Chemical probing of RNA

Why probe RNA with chemicals? RNAs fold into elaborate structures that are important for their functions. These structures can influence RNA stability, protein binding, sense the concentrations of small molecules and in extreme cases can even allow catalysis. One classic method  to gain insight into RNA structure and function is to treat RNA with reactive molecules that react with some regions of the RNA and not others. Most commonly these reagents (such as SHAPE reagents, DMS or CMC) react with RNA that is flexible or single stranded. Identifying which nucleotides react and which do not can provide important constraints that are useful to predict RNA structure or to reveal regions of RNA that have different accessibility in different biological contexts.

Targeted Structure-Seq. Although Xist was first reported in 1990 and has since been studied by many groups, very little is known about the biochemical details that are responsible for the biological activity of this RNA. Open questions include how the RNA binds to chromatin, how Xist molecules can specifically spread in cis across mega-bases of DNA, and what biochemical activities allow it to silence genes. Recognizing that Xist structure is likely important for its function, we adapted chemical probing approaches to map the conformation of Xist in cells (Fang, Moss, et al., PLoS Genetics, 2015). This work was the first chemical probing of a cellular RNA of this size, and revealed intricate motifs spread across the RNA that may be responsible for some of the biochemical activities of Xist.

Reverse transcriptase induced mutations and termination events. Targeted Structure-seq was developed using inspiration from other approaches (e.g., Structure Seq and DMS-seq) to chemically probe RNAs using a sequencing output. In these cases, the location of the modified bases is generally read out by reverse transcriptase termination events induced by the chemical adduct. Instead of using termination events to map modification sites, an alternative approach is to use mutations in a sequencing experiment to map where the RNA is modified. We undertook a systematic comparison of these two approaches. We discovered that these two readouts are not well-correlated (Sexton et al., Biochemistry, 2017), which was quite surprising given that the field was using these readouts as if they were interchangeable. Instead, mutation events and termination events offer complementary information, thereby providing a more complete picture of accessible nucleotides in an RNA and enhancing RNA chemical probing experiments.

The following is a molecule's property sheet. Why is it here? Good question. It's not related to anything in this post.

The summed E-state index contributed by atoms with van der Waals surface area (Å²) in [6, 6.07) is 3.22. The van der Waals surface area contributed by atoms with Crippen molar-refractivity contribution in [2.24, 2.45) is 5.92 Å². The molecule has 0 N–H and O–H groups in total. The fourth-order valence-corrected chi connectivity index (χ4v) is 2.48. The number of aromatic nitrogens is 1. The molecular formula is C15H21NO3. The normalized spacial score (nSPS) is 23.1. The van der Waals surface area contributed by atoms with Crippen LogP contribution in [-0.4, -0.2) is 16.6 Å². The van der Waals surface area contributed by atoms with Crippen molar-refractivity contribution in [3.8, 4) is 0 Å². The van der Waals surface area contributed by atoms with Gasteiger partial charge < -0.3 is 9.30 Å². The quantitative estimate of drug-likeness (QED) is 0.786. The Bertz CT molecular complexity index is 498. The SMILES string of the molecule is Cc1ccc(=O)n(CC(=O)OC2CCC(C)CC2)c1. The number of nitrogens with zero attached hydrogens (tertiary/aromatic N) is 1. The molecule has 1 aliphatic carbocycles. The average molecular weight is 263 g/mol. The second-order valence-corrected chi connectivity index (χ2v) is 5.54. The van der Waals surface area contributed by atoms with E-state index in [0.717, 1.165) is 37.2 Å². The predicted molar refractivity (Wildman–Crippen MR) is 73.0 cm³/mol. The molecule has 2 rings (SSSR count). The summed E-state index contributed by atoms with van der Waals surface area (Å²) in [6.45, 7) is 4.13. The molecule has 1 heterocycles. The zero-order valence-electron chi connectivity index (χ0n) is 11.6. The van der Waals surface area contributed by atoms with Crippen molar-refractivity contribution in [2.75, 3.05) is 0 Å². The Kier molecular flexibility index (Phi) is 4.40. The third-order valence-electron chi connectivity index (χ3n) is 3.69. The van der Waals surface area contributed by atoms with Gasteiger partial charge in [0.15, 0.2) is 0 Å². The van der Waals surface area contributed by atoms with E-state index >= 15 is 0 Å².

Development of a EDC to probe G and U nucleotides in cells. The most successful in cell probing reagents include SHAPE, which measures nucleotide flexibility, and DMS, which probes the accessibility of the Watson-Crick face of A and C nucleotides. While CMCT has long been used to probe G and U residues outside of cells, its bulky charged structure makes CMCT poorly suited for in cell probing. To address this shortcoming, we developed EDC as an alternative reagent to probe G and U nucleotides in cells (Wang et al. RNA, 2018).